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Stanford's LDT Expo presents latest EdTech designs

July 19, 2012
School of Education News
Annual expo on 8/3 will show off projects tackling the toughest challenges to learning and education.

Karin Forssell, Learning, Design & Technology Program Director, (650) 723-3340,

LDT Expo 2012

Stanford, CA – Stanford University Learning, Design and Technology (LDT) Master’s Program invites the public to its fifteenth annual Master’s Project Exposition on Friday, August 3 from 4 to 6:30 p.m. in the Center for Education Research at Stanford at 520 Galvez Mall on the Stanford campus. Guests will explore ideas and prototypes that apply emergent technologies to longstanding learning challenges.

The projects on display at the expo are the hallmark of the LDT Master’s Program at Stanford’s School of Education—representing the culmination of a year of empirical and theoretical engagement with some of the toughest challenges to learning and education. LDT students devise tools to drive learning at multiple levels, including organizational learning for school districts, as with Chalk (Sarah Chou and Qian Wang). Chalk leverages crowdsourcing of local knowledge to facilitate collaboration across school systems and transform school decision-making.

The LDT Expo will showcase new perspectives on lifelong learning, and STEM and literacy education, as well as new technology-enhanced learning environments that expand resources available for non-traditional learning, such as:

TinkerTags: Empowering Today's Youth, One Step at a Time (Mo Akade and Mike Duong), creative footwear that put young learners on the ramp towards computing experiences.

Hip Hip Array: Multiplication Games on a Two-Dimensional Array (Lisa Peterson) enables discovery of mathematical patterns and structure through games.

Me.Mu: Social Learning through Playful Movement (Hain-Lee Hsueh and Anna Ly) uses playful movement to engage autistic children in practicing social skills and developing motor coordination.

Handily: Gaming Your Way to a Job (Aneeqa Ishaq and Vipul S Redey), a gaming experience offering vocational training for blue-collar workers in India.

Grandma's Trunk: An Intergenerational Media Sharing App (Daniela Steinsapir), collaborative activities that connect grandparents with their grandchildren.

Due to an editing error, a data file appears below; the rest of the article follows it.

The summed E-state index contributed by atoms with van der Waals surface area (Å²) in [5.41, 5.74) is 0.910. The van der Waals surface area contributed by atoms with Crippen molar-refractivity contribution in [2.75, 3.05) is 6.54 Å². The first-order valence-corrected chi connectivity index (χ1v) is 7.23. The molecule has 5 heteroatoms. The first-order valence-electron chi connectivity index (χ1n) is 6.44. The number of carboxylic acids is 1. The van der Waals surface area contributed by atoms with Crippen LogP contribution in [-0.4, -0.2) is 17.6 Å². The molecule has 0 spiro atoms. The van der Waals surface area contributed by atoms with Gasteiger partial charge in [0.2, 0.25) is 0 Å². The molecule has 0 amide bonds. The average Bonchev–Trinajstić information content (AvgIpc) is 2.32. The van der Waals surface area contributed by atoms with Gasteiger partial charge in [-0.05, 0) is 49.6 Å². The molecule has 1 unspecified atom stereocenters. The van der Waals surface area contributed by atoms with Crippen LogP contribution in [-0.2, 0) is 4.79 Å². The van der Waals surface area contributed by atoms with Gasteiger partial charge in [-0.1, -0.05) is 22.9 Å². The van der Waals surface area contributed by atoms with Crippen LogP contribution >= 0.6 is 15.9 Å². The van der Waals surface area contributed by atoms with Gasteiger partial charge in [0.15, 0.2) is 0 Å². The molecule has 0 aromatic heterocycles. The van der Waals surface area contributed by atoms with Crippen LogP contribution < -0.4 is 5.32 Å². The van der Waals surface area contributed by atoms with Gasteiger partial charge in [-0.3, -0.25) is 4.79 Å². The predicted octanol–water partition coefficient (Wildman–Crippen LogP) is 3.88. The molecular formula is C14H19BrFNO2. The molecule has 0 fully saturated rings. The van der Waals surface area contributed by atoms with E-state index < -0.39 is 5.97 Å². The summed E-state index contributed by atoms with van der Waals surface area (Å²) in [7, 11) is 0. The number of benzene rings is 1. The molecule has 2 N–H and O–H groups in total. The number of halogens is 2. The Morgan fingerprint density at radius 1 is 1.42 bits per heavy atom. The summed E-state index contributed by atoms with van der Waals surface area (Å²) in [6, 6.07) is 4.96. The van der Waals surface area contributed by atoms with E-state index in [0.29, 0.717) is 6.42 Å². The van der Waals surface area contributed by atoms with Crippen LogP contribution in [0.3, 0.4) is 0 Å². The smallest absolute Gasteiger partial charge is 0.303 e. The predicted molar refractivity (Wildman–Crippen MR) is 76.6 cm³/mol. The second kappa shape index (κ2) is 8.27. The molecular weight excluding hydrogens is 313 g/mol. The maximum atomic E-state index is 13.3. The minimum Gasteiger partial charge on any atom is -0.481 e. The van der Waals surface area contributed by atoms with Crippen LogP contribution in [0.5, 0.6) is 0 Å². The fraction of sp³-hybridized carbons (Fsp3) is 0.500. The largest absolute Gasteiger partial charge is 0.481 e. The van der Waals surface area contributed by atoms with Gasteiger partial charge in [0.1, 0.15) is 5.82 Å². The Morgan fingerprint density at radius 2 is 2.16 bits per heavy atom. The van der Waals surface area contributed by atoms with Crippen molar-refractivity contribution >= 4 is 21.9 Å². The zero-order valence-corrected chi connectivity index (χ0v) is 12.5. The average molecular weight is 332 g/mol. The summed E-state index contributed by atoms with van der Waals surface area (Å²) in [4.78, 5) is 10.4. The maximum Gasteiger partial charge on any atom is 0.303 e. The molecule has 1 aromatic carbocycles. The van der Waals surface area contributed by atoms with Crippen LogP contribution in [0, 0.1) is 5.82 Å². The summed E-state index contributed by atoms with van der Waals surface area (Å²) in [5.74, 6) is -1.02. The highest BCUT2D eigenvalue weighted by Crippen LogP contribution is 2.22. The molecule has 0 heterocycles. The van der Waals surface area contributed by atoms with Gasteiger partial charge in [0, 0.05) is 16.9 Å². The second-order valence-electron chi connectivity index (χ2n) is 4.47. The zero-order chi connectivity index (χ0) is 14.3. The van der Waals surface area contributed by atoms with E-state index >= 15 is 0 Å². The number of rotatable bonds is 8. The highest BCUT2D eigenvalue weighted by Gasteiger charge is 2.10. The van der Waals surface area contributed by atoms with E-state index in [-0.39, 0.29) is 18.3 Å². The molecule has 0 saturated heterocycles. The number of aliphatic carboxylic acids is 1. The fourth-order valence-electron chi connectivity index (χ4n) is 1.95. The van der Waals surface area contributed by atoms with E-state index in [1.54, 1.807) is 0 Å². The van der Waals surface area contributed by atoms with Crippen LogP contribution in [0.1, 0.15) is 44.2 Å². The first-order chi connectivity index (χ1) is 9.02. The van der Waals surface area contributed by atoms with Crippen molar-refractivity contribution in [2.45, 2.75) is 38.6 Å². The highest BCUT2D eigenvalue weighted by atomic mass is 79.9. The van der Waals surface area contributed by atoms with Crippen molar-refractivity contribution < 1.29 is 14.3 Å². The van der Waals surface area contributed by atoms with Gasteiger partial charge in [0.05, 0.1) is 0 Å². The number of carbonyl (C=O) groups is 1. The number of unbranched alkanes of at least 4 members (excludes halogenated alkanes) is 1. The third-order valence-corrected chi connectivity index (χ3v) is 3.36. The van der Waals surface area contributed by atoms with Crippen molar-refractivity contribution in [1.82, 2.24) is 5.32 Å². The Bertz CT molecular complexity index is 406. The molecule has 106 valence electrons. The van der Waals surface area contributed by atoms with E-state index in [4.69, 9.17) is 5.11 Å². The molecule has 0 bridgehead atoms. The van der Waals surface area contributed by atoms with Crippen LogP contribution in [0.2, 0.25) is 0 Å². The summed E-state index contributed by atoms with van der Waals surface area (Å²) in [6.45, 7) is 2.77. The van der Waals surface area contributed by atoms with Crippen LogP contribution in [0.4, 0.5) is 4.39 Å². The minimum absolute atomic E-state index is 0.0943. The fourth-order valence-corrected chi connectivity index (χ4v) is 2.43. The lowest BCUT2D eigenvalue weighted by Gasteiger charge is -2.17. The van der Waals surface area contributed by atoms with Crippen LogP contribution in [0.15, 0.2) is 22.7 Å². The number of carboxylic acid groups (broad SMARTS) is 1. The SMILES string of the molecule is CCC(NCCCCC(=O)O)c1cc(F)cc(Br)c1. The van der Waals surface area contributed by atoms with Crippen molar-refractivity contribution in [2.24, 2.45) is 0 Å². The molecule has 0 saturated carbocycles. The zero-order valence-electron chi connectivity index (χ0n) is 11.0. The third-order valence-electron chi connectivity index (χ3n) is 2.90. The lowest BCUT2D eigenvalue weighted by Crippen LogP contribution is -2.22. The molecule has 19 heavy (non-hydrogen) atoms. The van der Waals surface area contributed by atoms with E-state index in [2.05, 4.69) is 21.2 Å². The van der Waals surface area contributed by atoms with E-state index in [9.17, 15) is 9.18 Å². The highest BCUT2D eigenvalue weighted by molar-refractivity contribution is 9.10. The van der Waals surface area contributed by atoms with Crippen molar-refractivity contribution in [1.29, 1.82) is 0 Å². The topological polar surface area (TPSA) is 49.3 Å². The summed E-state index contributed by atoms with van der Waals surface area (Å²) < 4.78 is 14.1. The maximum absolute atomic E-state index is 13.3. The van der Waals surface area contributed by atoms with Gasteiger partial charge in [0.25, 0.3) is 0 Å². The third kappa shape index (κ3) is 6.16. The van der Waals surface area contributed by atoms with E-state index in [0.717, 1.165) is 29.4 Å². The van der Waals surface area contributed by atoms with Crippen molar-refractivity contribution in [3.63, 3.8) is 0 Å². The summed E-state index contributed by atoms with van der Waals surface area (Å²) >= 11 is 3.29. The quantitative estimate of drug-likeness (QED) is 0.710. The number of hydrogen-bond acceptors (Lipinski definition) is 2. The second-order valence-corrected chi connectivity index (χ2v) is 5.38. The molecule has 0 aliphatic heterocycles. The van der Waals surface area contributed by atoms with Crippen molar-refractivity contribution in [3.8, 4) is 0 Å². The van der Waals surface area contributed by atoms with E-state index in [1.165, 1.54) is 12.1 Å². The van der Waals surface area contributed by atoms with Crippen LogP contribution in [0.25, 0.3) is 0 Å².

The Presence Project (Emily Goligoski), tangible tools that encourage mindful Internet usage for parents and children.

Amplify Ghana (Katie McFeely) captures the one-to-one conversations that domain experts have with local farmers and shares them with entire villages.

These and twelve other master’s projects will be featured at this year’s expo.

Industry professionals, school teachers, LDT alumni, and a multidisciplinary faculty from Stanford will evaluate the students’ projects in the closed presentation portion of the event. This year, reviewers include experts from Imagine K12, Nokia Research, ISKME, the Joan Ganz Cooney Center, and the Tech Museum. 

Also at the Expo:

  • KaiPals (Jennifer Bundy) gives children opportunities to learn about the ocean through play at home; Go Go Games (Alexis Hiniker, Joy Wong Daniels, and Heidi Williamson), a casual video game that helps children with autism spectrum disorders improve perceptual skills; and DanceCuento (David Malpica), a gaming tool that connects teen and adult learners through folk dance and lore.
  • Conceptualyze (Aaron Loh) helps middle schoolers learn through organizing and exploring domains of knowledge with online concept-mapping tools; Perligo: Read a Language, Learn a Language (Alicja Żenczykowska) leverages authentic online content in lessons; and Recursive Reflection (Mehjabeen Datoo) allows multiple users to capture, reflect on and replay reflections about historical artifacts.
  • Music motivates skills practice while enhancing creative expression in EduBeats (Paul Williams), and enhances storytelling in VidIZY (Gabriel Lomeli and Felipe Baytelman); Pleasure to Meet Me (José Lizárraga) allows individuals to explore the complexities of gender and sexual identity formation through audio narratives and tangible identity markers; and Idiomology (Christine Chow) uses videos to help learners understand figurative language.
  • Bicycles and shoelaces combine with new technologies to unlock insights in Bike to Scale (Stephanie Chang), which engages a public audience in learning about energy and scale, and Super Laces (Adam Selzer), which helps kids learn self-reliance by teaching them how to tie their shoes.

Now in its fifteenth year, Stanford’s LDT Master’s Program prepares professionals to bring powerful contemporary ideas about learning to the design of technology-based products, experiences, and social arrangements for learning. The program provides students with an intensive year of study that combines coursework with research and development experiences in learning theories, design process, and evaluation. Students who complete the full-time program earn the degree of Master of Arts in Education. For more information about the LDT program, visit Directions to the LDT Expo can be found at:




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